Computer-based role playing for interpersonal skills training

Geralien A. Holsbrink-Engels

    Research output: Contribution to journalArticleAcademicpeer-review

    12 Citations (Scopus)


    This study examines the design and evaluation of computer-based role-playing. For novices, a conventional role-play is a very complex learning situation. Computer-based role-playing is designed to simplify role-playing so that students can more effectively develop interpersonal skills. It is a gradual lead-in to, not a replacement of, conventional role-playing. An experiment is reported in which 41 students participated. The students were randomly distributed over two groups. Two instructional programs were compared, one with and one without computer-based role-playing. One major finding is that computer-based role-playing enhances interpersonal skills development by (a) practicing the use of a conversational model, (b) offering opportunities for reflection, (c) performing four protagonist roles, and (d) capturing individual contribution and learning.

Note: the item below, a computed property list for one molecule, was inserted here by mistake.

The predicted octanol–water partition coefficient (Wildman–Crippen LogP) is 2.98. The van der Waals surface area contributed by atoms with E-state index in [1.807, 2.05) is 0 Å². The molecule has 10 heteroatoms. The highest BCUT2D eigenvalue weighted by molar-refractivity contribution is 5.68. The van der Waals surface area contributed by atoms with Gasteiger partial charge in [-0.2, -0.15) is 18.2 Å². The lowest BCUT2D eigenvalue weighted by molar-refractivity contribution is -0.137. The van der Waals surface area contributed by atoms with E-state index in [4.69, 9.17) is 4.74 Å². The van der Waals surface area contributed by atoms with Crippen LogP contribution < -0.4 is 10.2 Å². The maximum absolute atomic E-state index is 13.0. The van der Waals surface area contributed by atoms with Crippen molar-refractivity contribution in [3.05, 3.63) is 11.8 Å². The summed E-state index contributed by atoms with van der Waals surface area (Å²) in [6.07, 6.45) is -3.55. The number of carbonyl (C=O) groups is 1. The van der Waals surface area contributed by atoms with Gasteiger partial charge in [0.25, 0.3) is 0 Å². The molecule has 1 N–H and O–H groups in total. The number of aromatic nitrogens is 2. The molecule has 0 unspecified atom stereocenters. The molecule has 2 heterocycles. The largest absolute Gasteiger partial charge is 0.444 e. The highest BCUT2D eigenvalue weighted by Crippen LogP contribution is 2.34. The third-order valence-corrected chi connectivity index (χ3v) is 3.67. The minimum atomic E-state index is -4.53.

Original languageEnglish
    Pages (from-to)164-180
    JournalSimulation & gaming
    Issue number2
    Publication statusPublished - 1997


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